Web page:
This time last year, Lloyds (LSE: LLOY) (NYSE: LYG.US) was flying high after an incredible 90% surge in its stock price between September 2012 and 2013. (Anyone remember when bank shares used to be “boring”?!)
At the time, pondering Lloyds’ new-found popularity, I asked what the City experts thought Lloyds was likely to earn in the years ahead.
Why? Well, when we’re hunting for bargain stocks here at the Motley Fool, we need to come to an estimate of what an underlying business could be worth — and the valuation of all shares depends on how much cash that company is capable of generating over time.
Analysts had just upgraded Lloyds’ earnings estimates by a further 8% to a consensus of 5.41p per share for 2013, and 6.54p per share for 2014. This placed the shares on a forward price-to-earnings multiple of 13.3, and may have tempted many an investor to get on board with the burgeoning recovery story. So, was the City’s new optimism right on the money, or did the experts get it wrong?
As it happens, the consensus estimates may have drastically underestimated Lloyds’ near-term recovery prospects. And after making even further strides to turn itself around, it now seems Lloyds is expected to make more than £7bn in pre-tax profit this year — or 7.2p per share.
Great news, right? It could be — but for Lloyds shareholders who have owned the stock over the intervening 12 months, it may not seem that way, with the shares almost exactly flat over the past year.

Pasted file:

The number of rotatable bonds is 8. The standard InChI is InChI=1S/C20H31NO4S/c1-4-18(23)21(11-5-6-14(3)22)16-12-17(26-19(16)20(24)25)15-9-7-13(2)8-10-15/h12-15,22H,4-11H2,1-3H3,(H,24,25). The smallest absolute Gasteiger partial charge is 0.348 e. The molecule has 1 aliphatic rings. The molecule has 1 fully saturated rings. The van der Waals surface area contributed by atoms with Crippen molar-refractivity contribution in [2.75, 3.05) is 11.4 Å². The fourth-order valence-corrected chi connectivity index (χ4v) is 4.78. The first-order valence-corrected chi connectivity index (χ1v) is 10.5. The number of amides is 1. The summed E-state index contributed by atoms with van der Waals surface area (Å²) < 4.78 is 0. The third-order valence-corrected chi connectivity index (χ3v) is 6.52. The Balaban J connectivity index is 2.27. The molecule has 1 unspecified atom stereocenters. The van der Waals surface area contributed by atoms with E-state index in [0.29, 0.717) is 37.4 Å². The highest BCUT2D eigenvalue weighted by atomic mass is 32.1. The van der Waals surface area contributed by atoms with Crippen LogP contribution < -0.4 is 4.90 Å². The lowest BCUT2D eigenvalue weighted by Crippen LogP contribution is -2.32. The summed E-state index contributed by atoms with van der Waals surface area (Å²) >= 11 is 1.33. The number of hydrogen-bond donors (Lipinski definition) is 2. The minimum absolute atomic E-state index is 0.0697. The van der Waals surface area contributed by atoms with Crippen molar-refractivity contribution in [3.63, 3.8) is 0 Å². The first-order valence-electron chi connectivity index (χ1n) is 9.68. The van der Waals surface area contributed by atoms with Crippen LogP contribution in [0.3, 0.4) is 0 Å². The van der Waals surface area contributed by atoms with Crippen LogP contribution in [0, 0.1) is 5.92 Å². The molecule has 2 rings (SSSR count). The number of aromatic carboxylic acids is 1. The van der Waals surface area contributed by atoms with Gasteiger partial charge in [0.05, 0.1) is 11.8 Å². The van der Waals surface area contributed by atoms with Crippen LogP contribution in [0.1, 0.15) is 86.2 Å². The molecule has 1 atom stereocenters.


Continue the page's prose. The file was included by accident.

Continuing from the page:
So, what gives — things appear to have gotten even better for Lloyds’ earning prospects, but the shares are still languishing, now on a forward P/E of just 9.3. Should we be racing out and buy the shares?
I actually agree that Lloyds looks cheap today, given the progress in its turnaround story, and what the company should be capable of earning based on its considerable asset base. And as a long-term business minded investor, I’m not one to be put off by the prospect of share price volatility from the Scottish referendum.
But I think there’s a useful lesson to be learned here in how rapidly analysts can revise their estimates of a company’s earning power — and how the market’s reaction to this can often confound ordinary investors. There are a great many factors which drive share prices, and analysts are often quick to change their mind about a stock. By focusing on these short-term factors, investors can make costly decisions.
We're long-term investors here at the Motley Fool, and in our flagship Share Advisor service, we focus on investing in businesses for years rather than months. It's over that kind of time horizon that we can make sensible judgments on how a business is likely to perform, and whether the price is right.
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Mark Rogers has no position in any shares mentioned. The Motley Fool UK has no position in any of the shares mentioned. We Fools don't all hold the same opinions, but we all believe that considering a diverse range of insights makes us better investors.